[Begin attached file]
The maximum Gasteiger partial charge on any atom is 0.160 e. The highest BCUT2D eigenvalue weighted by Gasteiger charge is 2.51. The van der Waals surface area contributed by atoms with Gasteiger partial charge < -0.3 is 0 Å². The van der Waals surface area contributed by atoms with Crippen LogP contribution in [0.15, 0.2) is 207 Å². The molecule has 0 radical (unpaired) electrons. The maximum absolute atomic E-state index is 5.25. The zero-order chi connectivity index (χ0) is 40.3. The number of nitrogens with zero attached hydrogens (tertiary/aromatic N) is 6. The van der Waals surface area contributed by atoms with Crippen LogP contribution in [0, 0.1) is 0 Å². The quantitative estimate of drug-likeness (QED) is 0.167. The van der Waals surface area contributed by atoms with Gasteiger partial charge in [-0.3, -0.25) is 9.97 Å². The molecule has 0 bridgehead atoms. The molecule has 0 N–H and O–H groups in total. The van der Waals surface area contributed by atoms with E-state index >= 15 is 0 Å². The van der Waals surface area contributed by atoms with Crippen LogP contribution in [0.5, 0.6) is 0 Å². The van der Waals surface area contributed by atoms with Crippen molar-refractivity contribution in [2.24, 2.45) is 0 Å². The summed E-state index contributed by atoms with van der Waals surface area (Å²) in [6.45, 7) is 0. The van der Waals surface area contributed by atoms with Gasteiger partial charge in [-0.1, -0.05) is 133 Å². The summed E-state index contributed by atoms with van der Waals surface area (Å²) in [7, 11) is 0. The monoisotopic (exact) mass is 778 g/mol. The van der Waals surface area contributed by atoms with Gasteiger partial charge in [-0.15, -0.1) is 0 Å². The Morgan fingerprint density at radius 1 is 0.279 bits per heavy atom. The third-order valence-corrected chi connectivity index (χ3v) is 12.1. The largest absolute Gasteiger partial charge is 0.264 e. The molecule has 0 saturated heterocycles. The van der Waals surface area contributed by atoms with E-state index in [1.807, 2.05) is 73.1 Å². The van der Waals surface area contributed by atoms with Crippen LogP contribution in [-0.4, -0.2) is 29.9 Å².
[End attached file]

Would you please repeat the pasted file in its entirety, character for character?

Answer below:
The maximum Gasteiger partial charge on any atom is 0.160 e. The highest BCUT2D eigenvalue weighted by Gasteiger charge is 2.51. The van der Waals surface area contributed by atoms with Gasteiger partial charge < -0.3 is 0 Å². The van der Waals surface area contributed by atoms with Crippen LogP contribution in [0.15, 0.2) is 207 Å². The molecule has 0 radical (unpaired) electrons. The maximum absolute atomic E-state index is 5.25. The zero-order chi connectivity index (χ0) is 40.3. The number of nitrogens with zero attached hydrogens (tertiary/aromatic N) is 6. The van der Waals surface area contributed by atoms with Crippen LogP contribution in [0, 0.1) is 0 Å². The quantitative estimate of drug-likeness (QED) is 0.167. The van der Waals surface area contributed by atoms with Gasteiger partial charge in [-0.3, -0.25) is 9.97 Å². The molecule has 0 bridgehead atoms. The molecule has 0 N–H and O–H groups in total. The van der Waals surface area contributed by atoms with E-state index >= 15 is 0 Å². The van der Waals surface area contributed by atoms with Crippen LogP contribution in [0.5, 0.6) is 0 Å². The van der Waals surface area contributed by atoms with Crippen molar-refractivity contribution in [2.24, 2.45) is 0 Å². The summed E-state index contributed by atoms with van der Waals surface area (Å²) in [6.45, 7) is 0. The van der Waals surface area contributed by atoms with Gasteiger partial charge in [-0.1, -0.05) is 133 Å². The summed E-state index contributed by atoms with van der Waals surface area (Å²) in [7, 11) is 0. The monoisotopic (exact) mass is 778 g/mol. The van der Waals surface area contributed by atoms with Gasteiger partial charge in [-0.15, -0.1) is 0 Å². The Morgan fingerprint density at radius 1 is 0.279 bits per heavy atom. The third-order valence-corrected chi connectivity index (χ3v) is 12.1. The largest absolute Gasteiger partial charge is 0.264 e. The molecule has 0 saturated heterocycles. The van der Waals surface area contributed by atoms with E-state index in [1.807, 2.05) is 73.1 Å². The van der Waals surface area contributed by atoms with Crippen LogP contribution in [-0.4, -0.2) is 29.9 Å².